Case Studies: Transporation
Norwegian Cruise Line
David P. Sibley T'13, M. Eric Johnson
Length: 20 pages
Publication date: 2013
After five years of profitable growth, Kevin Sheehan, CEO of Norwegian Cruise Line, rang the NASDAQ bell on Norwegian's first day of trading. Under Sheehan's leadership, Norwegian had experienced a dramatic turnaround, largely due to his efforts to help the organization deliver on the promise of Freestyle. Allowing guests the freedom to choose between many different dining and entertainment venues, Freestyle was an industry first and an immense operational challenge. When first introduced, the execution of the game-changing strategy failed with guests waiting in long-lines for poor quality food. A veteran of private equity turnarounds, Sheehan systematically integrated technology and process improvement to build an organization that could deliver Freestyle cruising. This case allows students to explore the challenges of aligning marketing and operations strategies and the competitive advantage that can be achieved through such integration.
Blair LaCorte T90 glanced out the window as his Virgin American flight approached San Francisco International Airport, and thought about the challenges facing XOJET and the private aviation industry as a whole. With demand up 50% YOY they needed every jet they owned. It was October, 2011, and LaCorte had been CEO of XOJET for two years, during which time his team had grappled with difficulties both short and long term that faced the private aviation industry. Their analysis had determined that the industry wasn’t just in a cyclical downturn, but faced structural challenges that would require XOJET to alter its strategy.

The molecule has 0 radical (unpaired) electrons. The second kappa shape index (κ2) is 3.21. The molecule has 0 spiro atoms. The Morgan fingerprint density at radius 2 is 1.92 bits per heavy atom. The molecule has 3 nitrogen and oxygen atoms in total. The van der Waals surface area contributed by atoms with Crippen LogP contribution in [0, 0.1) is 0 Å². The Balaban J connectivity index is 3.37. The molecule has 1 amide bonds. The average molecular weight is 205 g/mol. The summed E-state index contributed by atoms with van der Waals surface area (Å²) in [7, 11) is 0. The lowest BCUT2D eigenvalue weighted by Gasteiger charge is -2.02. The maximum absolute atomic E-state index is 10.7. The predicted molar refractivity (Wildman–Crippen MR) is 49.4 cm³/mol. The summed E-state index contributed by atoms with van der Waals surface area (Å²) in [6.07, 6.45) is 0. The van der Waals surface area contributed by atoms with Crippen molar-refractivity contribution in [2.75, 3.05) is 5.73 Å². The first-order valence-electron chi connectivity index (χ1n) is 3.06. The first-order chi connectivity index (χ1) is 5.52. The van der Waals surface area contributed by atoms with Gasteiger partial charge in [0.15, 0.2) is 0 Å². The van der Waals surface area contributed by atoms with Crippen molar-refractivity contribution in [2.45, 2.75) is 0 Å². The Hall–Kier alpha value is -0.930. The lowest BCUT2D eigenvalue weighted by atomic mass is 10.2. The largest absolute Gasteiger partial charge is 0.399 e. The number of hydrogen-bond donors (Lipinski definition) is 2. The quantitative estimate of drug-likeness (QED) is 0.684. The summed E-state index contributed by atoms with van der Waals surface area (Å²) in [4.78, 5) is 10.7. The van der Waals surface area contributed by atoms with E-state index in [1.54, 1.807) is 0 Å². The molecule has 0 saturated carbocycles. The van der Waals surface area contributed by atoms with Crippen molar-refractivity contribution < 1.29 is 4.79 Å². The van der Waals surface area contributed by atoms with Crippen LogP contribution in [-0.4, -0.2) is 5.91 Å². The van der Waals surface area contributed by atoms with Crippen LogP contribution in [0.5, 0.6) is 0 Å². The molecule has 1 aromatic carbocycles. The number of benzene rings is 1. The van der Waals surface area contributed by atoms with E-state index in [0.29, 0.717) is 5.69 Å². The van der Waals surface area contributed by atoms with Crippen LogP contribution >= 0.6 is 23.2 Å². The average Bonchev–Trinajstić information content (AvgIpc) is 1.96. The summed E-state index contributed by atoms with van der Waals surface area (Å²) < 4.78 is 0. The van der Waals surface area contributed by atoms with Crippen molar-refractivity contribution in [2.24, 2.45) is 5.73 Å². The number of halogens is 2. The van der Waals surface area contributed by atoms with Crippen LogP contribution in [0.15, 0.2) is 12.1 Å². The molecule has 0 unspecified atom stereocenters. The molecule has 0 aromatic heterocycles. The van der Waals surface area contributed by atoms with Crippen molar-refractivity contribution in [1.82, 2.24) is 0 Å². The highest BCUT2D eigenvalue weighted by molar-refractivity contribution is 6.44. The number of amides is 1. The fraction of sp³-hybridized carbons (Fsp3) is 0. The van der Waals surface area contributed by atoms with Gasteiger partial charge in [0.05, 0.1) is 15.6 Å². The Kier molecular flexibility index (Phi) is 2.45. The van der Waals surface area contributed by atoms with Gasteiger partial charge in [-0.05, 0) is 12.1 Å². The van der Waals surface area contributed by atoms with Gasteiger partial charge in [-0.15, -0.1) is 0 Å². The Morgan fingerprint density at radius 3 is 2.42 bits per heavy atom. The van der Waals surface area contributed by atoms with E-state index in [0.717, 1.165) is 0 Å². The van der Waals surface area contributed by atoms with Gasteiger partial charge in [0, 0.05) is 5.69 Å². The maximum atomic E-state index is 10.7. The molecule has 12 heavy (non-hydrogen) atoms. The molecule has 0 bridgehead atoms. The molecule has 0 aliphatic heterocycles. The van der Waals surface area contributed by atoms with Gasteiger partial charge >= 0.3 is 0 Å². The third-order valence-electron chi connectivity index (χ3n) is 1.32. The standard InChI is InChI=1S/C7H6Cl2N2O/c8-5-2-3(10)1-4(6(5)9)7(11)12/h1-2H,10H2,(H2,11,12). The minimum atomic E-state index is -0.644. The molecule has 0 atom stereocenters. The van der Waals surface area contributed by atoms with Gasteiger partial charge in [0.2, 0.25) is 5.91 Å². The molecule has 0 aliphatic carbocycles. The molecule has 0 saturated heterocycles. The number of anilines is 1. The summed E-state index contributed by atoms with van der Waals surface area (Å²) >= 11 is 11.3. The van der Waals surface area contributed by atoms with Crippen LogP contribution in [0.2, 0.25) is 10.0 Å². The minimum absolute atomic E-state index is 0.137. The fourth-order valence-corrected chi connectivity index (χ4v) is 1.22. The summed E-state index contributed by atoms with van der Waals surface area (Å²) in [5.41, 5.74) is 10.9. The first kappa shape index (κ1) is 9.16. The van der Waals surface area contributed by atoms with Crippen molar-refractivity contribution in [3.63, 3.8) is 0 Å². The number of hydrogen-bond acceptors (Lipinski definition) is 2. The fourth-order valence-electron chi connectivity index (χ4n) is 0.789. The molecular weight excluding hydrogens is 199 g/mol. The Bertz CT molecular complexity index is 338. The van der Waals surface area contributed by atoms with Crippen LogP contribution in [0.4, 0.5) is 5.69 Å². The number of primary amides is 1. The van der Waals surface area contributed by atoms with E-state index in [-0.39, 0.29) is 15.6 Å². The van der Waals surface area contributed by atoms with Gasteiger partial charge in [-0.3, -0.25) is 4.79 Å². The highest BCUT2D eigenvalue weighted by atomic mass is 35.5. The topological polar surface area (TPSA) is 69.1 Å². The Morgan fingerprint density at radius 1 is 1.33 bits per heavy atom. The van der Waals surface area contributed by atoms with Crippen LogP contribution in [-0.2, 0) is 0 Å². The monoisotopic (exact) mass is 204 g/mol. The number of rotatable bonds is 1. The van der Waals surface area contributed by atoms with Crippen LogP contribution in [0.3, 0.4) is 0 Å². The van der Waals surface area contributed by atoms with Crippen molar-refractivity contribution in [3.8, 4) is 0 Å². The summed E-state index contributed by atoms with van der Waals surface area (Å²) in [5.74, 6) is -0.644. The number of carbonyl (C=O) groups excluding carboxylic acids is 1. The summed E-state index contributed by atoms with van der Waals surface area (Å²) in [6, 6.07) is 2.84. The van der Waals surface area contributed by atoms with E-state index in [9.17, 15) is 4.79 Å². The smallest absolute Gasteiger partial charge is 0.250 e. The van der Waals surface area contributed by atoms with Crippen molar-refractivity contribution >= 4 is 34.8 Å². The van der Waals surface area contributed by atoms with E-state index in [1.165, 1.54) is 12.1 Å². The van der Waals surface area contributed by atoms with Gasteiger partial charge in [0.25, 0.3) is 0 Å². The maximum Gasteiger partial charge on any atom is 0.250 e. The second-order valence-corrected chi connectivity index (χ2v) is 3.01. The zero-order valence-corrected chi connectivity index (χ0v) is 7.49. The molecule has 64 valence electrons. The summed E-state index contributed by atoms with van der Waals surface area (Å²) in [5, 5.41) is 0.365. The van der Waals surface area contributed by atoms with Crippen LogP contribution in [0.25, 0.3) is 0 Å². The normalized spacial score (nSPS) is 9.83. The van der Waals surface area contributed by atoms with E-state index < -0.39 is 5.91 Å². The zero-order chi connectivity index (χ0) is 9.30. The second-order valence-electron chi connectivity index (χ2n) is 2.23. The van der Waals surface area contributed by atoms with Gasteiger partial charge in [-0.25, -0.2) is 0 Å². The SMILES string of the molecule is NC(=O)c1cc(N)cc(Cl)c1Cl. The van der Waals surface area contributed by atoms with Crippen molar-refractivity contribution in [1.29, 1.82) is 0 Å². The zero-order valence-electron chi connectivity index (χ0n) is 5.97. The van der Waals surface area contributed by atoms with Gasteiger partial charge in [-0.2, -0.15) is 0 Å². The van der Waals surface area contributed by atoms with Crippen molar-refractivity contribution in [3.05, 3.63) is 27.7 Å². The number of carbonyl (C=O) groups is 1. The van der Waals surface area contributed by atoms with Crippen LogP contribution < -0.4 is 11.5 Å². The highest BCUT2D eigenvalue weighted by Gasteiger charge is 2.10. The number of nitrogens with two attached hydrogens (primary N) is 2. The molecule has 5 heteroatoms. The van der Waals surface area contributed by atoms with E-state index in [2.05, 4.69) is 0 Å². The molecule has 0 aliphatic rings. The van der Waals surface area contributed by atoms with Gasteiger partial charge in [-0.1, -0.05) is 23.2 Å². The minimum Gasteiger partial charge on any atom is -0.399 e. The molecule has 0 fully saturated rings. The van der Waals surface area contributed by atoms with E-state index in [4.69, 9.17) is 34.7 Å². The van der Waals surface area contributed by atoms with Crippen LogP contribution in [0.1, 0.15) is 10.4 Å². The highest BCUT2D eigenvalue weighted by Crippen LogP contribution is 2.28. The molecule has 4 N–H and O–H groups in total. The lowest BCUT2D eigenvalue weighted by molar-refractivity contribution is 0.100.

Enhancing Service at Southwest Airlines
M. Eric Johnson
Length: 14 pages
Publication date: 2009
Scarcely five years at the helm of Southwest Airlines, CEO Gary Kelly was navigating the high-flying airline through the downturn of 2009. By focusing on simplicity and keeping costs low, Southwest had posted profits in every year for over three decades and had grown to be the fifth largest U.S. carrier. Kelly was faced with maintaining those low costs while readying the airline for growth when passengers returned. Looking to enhance its value proposition, he was considering a number of service refinements including satellite- based WiFi Internet, more extensive wine and coffee service, and even new international alliances with foreign carriers. In each case, the offering would be scrutinized to see if it fit within the Southwest strategy and its legendary operating model.